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See also:
Guidebook entry
March 2005 visit
Motorhead Melbourne
Melbourne Sports Aquatic Centre (MSAC)
Related Map
Films at Festivale, movie reviews, commentary, coming attractions, release datesPhryne Fisher private detective series by Kerry Greenwood
Britannia Internet Award Winner

Albert Park

Once Around the Park (with shortcuts)

Melbourne seen across Albert Park lake, photograph (c) Ali Kayn 2005; x

Despite what you may have heard, Melbourne does supply us with some gloriously sunny days. Okay, I personally would rather stay in bed until nightfall and the creatures of the nightlife take over, but for you this dedicated reported and her trusted sidekick Richard (Hryckiewicz, whose photos appear in Festivale also), braved the heat and healthy exercise to circumnavigate Albert Park Lake.

Yes, the lake. Beautiful setting for sailboats, happy park side where kiddies can play on the swings and feed the ducks and swans and assorted other feathered friends. A dogs-if-on-leash park where the surrounding walking track is marked in 500 metre intervals for the lycra-clad runners.

Albert Park lake has island refuges for the bird life, easy public transport access, and that special inner city quiet that has an underlying traffic hum, just enough to remind one that civilisation (and cappuccino and bookshops) is not far away.

Albert Park Lake, Melbourne, Photograph by Ali Kayn

Feeding the water birds, Albert Park Lake. Photograph by Ali Kayn (c) 2005

Except, of course, once a year when it becomes the centre of a race track, and the local businesses and residents must live with a screaming and growling that travels through several suburbs.

Albert Park Lake with Melbourne skyline in the background. Photograph (c) by Ali Kayn 2005

Albert Park Lake with Melbourne skyline in the background. Photograph (c) by Ali Kayn, 2005

We headed for Albert Park by 112 tram, stopping off in Clarendon Street, South Melbourne, for a life-giving iced coffee at one of the restaurants. Whinging, of course, about the new, annoying, inconvenient, ugly pilot tram stops that are designed to cost money and make taking a tram much less easy.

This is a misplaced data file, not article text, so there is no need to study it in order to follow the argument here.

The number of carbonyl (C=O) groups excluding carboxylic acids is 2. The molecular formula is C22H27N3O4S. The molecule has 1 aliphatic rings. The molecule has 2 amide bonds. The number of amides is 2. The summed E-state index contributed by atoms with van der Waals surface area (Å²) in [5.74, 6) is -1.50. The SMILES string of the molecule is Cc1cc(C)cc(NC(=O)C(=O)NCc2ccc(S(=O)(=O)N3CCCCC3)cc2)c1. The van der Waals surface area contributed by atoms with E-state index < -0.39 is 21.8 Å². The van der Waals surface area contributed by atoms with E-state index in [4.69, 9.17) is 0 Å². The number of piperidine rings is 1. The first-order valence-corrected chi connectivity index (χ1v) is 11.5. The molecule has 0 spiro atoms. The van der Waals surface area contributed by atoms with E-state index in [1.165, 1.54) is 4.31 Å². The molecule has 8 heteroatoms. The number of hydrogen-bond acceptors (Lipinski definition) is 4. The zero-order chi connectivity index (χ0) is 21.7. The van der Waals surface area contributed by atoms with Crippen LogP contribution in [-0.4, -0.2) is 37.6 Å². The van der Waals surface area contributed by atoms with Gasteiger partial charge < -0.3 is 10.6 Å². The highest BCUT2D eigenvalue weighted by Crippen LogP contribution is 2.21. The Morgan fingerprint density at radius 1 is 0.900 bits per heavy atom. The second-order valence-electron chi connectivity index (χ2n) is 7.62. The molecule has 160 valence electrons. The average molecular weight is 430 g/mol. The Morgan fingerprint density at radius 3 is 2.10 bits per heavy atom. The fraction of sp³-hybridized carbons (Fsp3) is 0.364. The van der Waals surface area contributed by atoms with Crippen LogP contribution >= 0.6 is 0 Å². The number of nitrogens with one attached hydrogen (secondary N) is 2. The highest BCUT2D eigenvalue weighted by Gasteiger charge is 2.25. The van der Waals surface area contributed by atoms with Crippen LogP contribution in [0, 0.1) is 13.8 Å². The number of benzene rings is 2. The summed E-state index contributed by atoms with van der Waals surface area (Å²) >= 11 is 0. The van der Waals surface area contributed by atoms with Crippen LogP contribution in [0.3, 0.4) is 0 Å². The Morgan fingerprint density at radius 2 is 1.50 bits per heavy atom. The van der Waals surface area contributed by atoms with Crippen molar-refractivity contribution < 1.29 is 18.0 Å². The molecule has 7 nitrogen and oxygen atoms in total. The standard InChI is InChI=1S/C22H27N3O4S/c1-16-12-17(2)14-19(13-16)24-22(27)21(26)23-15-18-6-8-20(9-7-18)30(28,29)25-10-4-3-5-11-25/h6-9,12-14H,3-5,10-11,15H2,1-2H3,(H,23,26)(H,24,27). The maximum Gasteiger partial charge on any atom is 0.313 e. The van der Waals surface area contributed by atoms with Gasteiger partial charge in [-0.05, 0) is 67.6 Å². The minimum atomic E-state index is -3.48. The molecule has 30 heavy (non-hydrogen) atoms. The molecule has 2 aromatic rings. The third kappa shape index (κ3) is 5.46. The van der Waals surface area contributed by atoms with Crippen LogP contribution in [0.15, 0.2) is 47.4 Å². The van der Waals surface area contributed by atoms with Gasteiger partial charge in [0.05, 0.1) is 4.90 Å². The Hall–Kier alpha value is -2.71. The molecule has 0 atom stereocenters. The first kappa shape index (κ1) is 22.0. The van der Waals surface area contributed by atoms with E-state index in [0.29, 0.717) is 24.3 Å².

Then back on the tram a few spots to alight at MSAC (Melbourne Sports and Aquatic Centre). We teased the car park guard, unfortunately a common but undesirable activity, but okay in our case since he has appeared in Festivale before. Then, across the road and along the Canterbury Road side of the lake heading towards Saint Kilda.

Behind us, and the newly-trendy but still gracious South Melbourne was the Melbourne city skyline, to our left, the apartment blocks and business buildings that line Saint Kilda Road. Albert Park is only a block from St Kilda Rd, which has the Kings Domain, Alexandra Gardens, and Botanic Gardens on its other side.

Sailboat on Albert Park Lake, South Melbourne, Victoria

Melbourne trams rock between islands of old trees and busy traffic from Flinders Street Station, the National Gallery of Victoria and the Arts Centre past offices and restaurants and expensive real estate, past the Domain Interchange, down to Saint Kilda junction. Mercifully some of the old buildings have been saved, and the trip is a taste of the way Melbourne combines a gracious and beautiful background with the modern grubbing for money existence.

All this is in the background, across the road from the line of old palms and behind some very nice old apartments.

On our right, heading off at an angle was Albert Park the suburb and Middle Park, serviced by the 96 tram route (light rail, that is, since this once was the old St Kilda rail way line). These old established suburbs, like St Kilda, where we were heading, are filled with an architect's delight and horror of generations of houses and apartments. Iron lace, art deco and ghastly 60s and 70s modern all together close to the city and the bay.

Albert Park Lake, Victoria, Australia. Photograph (c) Ali Kayn 2005

At the far end of Albert Park Lake Fitzroy Street's buildings were in sight, and once again food and coffee beckoned. Well, Melbourne is about the food and pavement (sidewalk) cafe tables, so of course we headed off to Leo's and pasta. After which, in true Melbourne cafe-crawling tradition, we walked along the esplanade (yes, in the rain), speculating about where Phryne Fisher's fictional home would be, and down to Acland Street, the cake and coffee centre of Melbourne.

Albert Park, chess board table photograph by Ali Kayn 2005

The Sunday St Kilda Market stall-holders were shivering with the faces to wet streets and their backs to a grey sea, so we passed them, and Luna Park by. Something left for next time.

submitted by Ali Kayn March, 2005

See also: Albert Park guidebook listing (overview)

Just the facts:

Open: 24 hrs
Contact details on Parks Victoria web site

Trams 96 from Bourke St or 112 from Collins St